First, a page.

Continued from Chapter 10.1, here.
Read it from the beginning, starting here.
Axiom 10: Do what makes you happy.
The woman in the shabby little office had thrown back the curtains, blinding me with the light that came shining in. But when I lowered my hand from in front of my eyes, I was no longer sitting in a small little book-filled room.
Instead, I sat on the same rickety chair – but it was in the middle of a huge amphitheatre, spreading out in all directions, rising up almost too high in the sky for me to see the top.
And every seat in the amphitheatre was filled by angels.
They all stared down at me, a million times a million of them. Big ones, small ones, some the size of giants and other as small as little pixies. The air stirred from millions of flapping wings, pushing the poor oxygen molecules into thousands of tiny currents and eddies. None of the angels spoke, but I felt every single eye peering down at me.
I felt my mouth go dry, my tongue sealing itself against the roof of my mouth. How had I ended up here so suddenly? What was going on?
I tried to look down at the actual interior circle of the amphitheatre so that my mind could try and ignore the infinite number of angels all looking at me. And there, in a further moment of detached reality, I saw the same old, scratched-up wooden desk from the woman’s office sitting in front of me.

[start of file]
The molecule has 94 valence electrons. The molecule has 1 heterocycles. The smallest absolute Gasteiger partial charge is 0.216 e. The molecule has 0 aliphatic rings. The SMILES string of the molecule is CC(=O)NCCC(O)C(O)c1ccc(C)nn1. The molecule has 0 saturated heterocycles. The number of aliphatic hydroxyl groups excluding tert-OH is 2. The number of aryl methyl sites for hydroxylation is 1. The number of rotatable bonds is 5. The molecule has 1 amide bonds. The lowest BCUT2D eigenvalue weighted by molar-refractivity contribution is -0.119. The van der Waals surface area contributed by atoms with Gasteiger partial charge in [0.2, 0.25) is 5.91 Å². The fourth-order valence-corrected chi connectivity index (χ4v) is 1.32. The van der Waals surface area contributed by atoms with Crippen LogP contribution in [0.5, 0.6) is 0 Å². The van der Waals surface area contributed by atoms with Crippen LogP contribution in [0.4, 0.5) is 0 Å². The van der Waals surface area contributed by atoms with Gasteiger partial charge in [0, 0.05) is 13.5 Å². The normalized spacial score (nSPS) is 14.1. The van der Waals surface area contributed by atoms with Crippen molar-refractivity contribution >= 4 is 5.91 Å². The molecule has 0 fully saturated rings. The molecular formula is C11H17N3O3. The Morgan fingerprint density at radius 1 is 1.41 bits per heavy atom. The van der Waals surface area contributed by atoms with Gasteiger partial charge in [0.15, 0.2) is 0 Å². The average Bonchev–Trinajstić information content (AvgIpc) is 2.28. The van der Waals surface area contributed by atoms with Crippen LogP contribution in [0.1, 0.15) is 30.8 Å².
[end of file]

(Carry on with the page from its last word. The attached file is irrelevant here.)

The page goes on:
“Ignore them,” said the woman, once again sitting behind her desk. “They’re just observing, after all. They can’t actually influence the decision making process; they just supply power. Think of them as batteries.”
The words sounded like nothing more than jumbled sounds, not making any sense to me. “But- I don’t-” I began, but stopped, not even knowing what to say.
“You don’t need to do anything,” the woman replied, giving me a brief little smile. “You’ve already done your part.”
She sighed, set down the paper that she’d been examining so that she could interlace her fingers in front of her. She peered over them at me, giving me the look that I’d seen from former teachers when they wanted to explain exactly why I deserved the C minus on a term paper.
“You told me your side of the story, argued your responses,” she stated. “And now, the tribunal will determine whether your arguments are strong enough for you to win.”
“Wait, that was the actual debate?” I felt panicked. I hadn’t really been trying! I’d barely even considered my words before just throwing them out there, thinking that I was just rehearsing with this woman-